Animator Controller Changes

To support the new motion forms, the basic “Humanoid” Motion Controller animator has been updated. During the pack setup process, I’ll update your animator for you.

Just in case, here’s the changes:


  1. Change the second layer name to “Upper Layer”
  2. Set the mask to be the “Upper” mask


  1. Add L0MotionForm as an int parameter
  2. Add L1MotionForm as an int parameter


Motion Forms

As mentioned, the MC now supports the idea of a “form”. Think of the form as a way of determining the “style” in which you’ll do things. For example, the Basic Walk Run Pivot motion will allow you to walk… But, will you walk like a male, a female, with a bow in-hand, etc?

These differences are now all stored in the same sub-state machine for the motion:

In the BasicWalkRunPivot-SM, you can see that we have the mecanim states for several different walking forms.

We can add more by simply creating the sub-state machines and blend trees as needed.

The LxMotionForm condition (shown in the image above) is what’s used to determine which animation flow will play.

Setting the Motion Forms

Most of the new motions will allow you to explicitly set which “form” value to use.

This will force the LxMotionForm value.

However, you can usually leave the value at “0” which means the motion will grab the value from the Actor Core’s State called “Default Form”.

This allows us to change the form value on the fly…

For example, the Weapon Sets in the Basic Inventory allow you to change the Default Form automatically when the weapon set is equipped.

Here you can see that we use “200” for the Longbow weapon set. We then use “200” as the LxMotionForm condition value in the Basic Idle, Basic Walk Run Pivot, etc.

Mind you, these values are just numbers. I’m using “200” to mean something, but you can add your own animations and use 3191 or some other number to represent your form.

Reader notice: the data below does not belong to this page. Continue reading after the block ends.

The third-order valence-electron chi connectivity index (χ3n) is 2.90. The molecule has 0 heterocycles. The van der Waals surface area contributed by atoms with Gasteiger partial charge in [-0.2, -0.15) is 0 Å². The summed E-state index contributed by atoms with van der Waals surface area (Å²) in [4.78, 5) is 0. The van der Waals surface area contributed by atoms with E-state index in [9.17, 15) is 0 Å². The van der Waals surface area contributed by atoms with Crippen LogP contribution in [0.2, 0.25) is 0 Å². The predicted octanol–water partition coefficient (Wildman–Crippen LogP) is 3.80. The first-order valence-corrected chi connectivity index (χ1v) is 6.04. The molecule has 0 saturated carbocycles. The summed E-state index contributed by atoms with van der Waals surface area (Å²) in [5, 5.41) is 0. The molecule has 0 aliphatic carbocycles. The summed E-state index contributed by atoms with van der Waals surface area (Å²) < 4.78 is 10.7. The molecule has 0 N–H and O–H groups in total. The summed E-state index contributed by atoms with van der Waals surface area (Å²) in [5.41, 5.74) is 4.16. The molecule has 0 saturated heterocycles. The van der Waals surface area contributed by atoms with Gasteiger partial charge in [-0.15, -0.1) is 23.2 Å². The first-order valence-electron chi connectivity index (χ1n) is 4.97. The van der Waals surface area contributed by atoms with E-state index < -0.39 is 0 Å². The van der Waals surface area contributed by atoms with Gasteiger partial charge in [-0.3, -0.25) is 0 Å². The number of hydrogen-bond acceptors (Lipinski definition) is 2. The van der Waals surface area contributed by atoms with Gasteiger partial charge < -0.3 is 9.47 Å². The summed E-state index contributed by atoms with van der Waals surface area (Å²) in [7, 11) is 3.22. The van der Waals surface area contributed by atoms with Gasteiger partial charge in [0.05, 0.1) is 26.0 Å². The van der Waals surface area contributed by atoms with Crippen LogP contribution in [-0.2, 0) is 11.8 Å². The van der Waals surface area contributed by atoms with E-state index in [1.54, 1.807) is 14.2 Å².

“Basic” Motions

The Motion Controller (and packs) now includes a set of “basic” motions that support the LxMotionForm parameter discussed earlier.

These motions allow us to extend the animator sub-state machines to support different animations. For example, instead of having the following setup:

We can simply have the following:

Using the example images above, different versions of the “Idle” animation actually live with in the BasicIdle-SM animator sub-state machine that is associated with the “Basic Idle” motion.


Multiple Motion Layers

The MC has always supported animator controller layers. This allows you to run multiple animations at that same time. The “Basic Motions” improve this and make it easier to walk-and-swing or walk-and-shoot at the same time.
For example, you can add your idle and walk motions to the first layer (Locomotion):

Then, add your equip and attack motions to the second layer (Upper Body):

Just remember…

  • Motion’s sub-state machine must exist on the matching animator layer
  • Not all animations are built to use multiple layers and masks

Setting up walk & attack

In order to “walk and equip” or “walk and attack”, you have to have the sub-state machine on the second layer. You also have to have the motions created on the second motion layer.

You can do this on the “Packs” view by simply changing the “Animator Layer” property to “1” and pressing “Setup Pack”.

Once done, you’ll need to disable or remove the motions from the first layer so they aren’t triggered. This will allow you to walk on the first layer and attack or equip on the second